In the Name of Love: Africa Celebrates U2
Douglas Heselgrave's #19 album for 2008
First Appeared in The Music Box, May 2008, Volume 15, #5
Written by Douglas Heselgrave
Sun May 4, 2008, 06:30 AM CDT
First and foremost, I must confess to not being a big fan of U2. While I’ve always admired the band’s political stance, and although I’m glad that the group provides something of substance amongst all the crap on the airwaves, I have to admit that U2’s music largely leaves me cold. The outfit undoubtedly has written some classic pop songs: No matter how many times I hear One, the passion of Bono’s vocal performance still rouses something inside of me. Overall, though, I find U2 to be overrated and not that interesting as a musical force.
I don’t deny Bono’s sincerity toward his many causes. Yet, his theatrics and love of the spotlight make it difficult to take him seriously. In addition, The Edge’s guitar work, despite its hypnotic power, has relied on the same pulsing, rhythmic structures since the mid-1980s. Personally, I have always found the most interesting component of U2’s music to be the rhythm section. Larry Mullen and Adam Clayton’s intricate bass and drum work continually insinuate backbeats over the dominant rhythm to create a percussive bottom-end that is second-to-none. With these biases in mind, the songs that are the most successful on the new tribute album In the Name of Love: Africa Celebrates U2 are those that not only pick up on the rhythms suggested by Mullen and Clayton but also expand upon the atmospheric grooves that producers Daniel Lanois and Brian Eno embedded as textures into some of the ensemble’s albums.
Thankfully, there are no real blunders on In the Name of Love: Africa Celebrates U2. All of the African musicians who were asked to contribute their versions of classic U2 songs to the collection rose to the occasion and used the originals as a blueprint for showcasing their individual styles. Some of the artists — such as Benin’s Angelique Kidjo, whose rendition of Mysterious Ways opens the album — chose to sing in their own language. When this occurs, it has the effect of recasting the tunes in a different and more exotic light, though it also inadvertently may reduce the effort’s overall commercial appeal.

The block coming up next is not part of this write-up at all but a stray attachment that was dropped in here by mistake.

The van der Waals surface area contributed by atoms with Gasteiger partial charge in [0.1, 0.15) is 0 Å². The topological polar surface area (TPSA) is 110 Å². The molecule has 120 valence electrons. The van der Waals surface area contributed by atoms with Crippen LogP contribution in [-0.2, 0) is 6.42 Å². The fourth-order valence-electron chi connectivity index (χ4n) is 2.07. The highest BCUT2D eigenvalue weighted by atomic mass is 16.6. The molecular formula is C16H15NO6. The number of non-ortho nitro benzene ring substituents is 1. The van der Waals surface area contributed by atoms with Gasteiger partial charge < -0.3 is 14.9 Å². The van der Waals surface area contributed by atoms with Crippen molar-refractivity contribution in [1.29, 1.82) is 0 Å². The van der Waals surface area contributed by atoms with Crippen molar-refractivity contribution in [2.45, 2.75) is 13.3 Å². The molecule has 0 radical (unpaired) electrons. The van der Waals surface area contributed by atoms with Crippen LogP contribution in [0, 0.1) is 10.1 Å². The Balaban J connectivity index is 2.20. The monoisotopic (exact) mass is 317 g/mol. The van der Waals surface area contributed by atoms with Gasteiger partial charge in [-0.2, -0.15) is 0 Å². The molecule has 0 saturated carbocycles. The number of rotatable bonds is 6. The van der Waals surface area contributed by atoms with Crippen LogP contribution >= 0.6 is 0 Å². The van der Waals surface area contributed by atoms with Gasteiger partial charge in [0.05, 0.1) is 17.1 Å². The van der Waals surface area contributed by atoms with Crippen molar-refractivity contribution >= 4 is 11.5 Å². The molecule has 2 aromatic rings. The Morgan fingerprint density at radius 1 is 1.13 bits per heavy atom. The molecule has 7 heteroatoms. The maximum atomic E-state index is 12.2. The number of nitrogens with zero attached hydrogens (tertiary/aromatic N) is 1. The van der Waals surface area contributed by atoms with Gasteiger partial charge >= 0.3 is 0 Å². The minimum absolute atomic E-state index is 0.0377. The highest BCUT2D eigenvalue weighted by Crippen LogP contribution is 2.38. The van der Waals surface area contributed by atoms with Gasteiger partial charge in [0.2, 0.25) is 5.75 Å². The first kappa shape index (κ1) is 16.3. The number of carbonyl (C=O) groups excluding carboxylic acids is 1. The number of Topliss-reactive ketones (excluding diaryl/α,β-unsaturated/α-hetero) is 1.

Nigerian drummer and Fela Kuti alumnus Tony Allen’s Where the Streets Have No Name and the Sierra Leone’s Refugee All Stars’ Seconds are the songs on this collection that sound the most like the original versions. This works to their advantage as their adherence to U2’s structure gives the listener a foundation from which to appreciate Allen’s complex percussions as well as the Refugee All Stars’ gorgeous vocal and guitar arrangements.
Still, the most successful interpretations on In the Name of Love: Africa Celebrates U2 are the ones that take risks by using the subtle aspects of U2’s sound to build new songs from the incidental textures. Vieux Farka Toure’s version of Bullet the Blue Sky, for example, is absolutely breathtaking. He cops the blues structure from the original tune and creates a swirling incandescent riff on his guitar that builds in intensity as a calabash locks into step with the rhythm. He spits out the chorus in English before angrily rapping an approximation of the original lyric in French.
Guinea’s Ba Cissoko’s almost unrecognizable version of Sunday Bloody Sunday is equally fascinating and powerful. It is sung in a variety of languages, and I wasn’t sure what the song was until the band played The Edge’s melody on the kora. In a stunning turnaround, one of Lanois’ original guitar textures is teased by the kora as it rises out of the backbeat. It then morphs into the lead melody of the song before the number comes to a crashing, hypnotic finale. These 30 seconds of musical perfection, where Western rock not only meets but also is transformed by African pop, are worth the price of the endeavor.
At the best of times, tribute albums are mixed bags, and In the Name of Love: Africa Celebrates U2 is, in many ways, no different. Undoubtedly, anyone who listens to the outing will like some of the versions better than others. The best thing about this release is that it tries something different. Instead of cover songs by Elton John and Sting — is there a tribute album other than this one that doesn’t have these two, old hacks playing on it? — the producers took a risk by showcasing the work of prominent African stars. The logic to this choice is obvious given U2’s well-publicized championing of African causes, and the tribute stands as an apt gesture of thanks. The booklet that accompanies In the Name of Love: Africa Celebrates U2 provides some interesting information about the singers and their home countries — most of which have been ravaged by war and/or AIDS. In addition, a portion of the proceeds from the sales of the effort will be donated to the Global Fund, which is dedicated to treating AIDS, tuberculosis, and malaria.
However noble the causes, the most important thing for most people will be the music, and everything that is collected on In the Name of Love: Africa Celebrates U2 is worth hearing. Some of it is even superb. Hopefully, many U2 fans will use the album as a springboard for learning more about African music. As anyone who has done so could attest, spending time with the other recordings that have been made by the artists featured here is a rewarding experience. ½
Of Further Interest...
In the Name of Love: Africa Celebrates U2 is available from
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1 Star: Pitiful
2 Stars: Listenable
3 Stars: Respectable
4 Stars: Excellent
5 Stars: Can't Live Without It!!
Copyright © 2008 The Music Box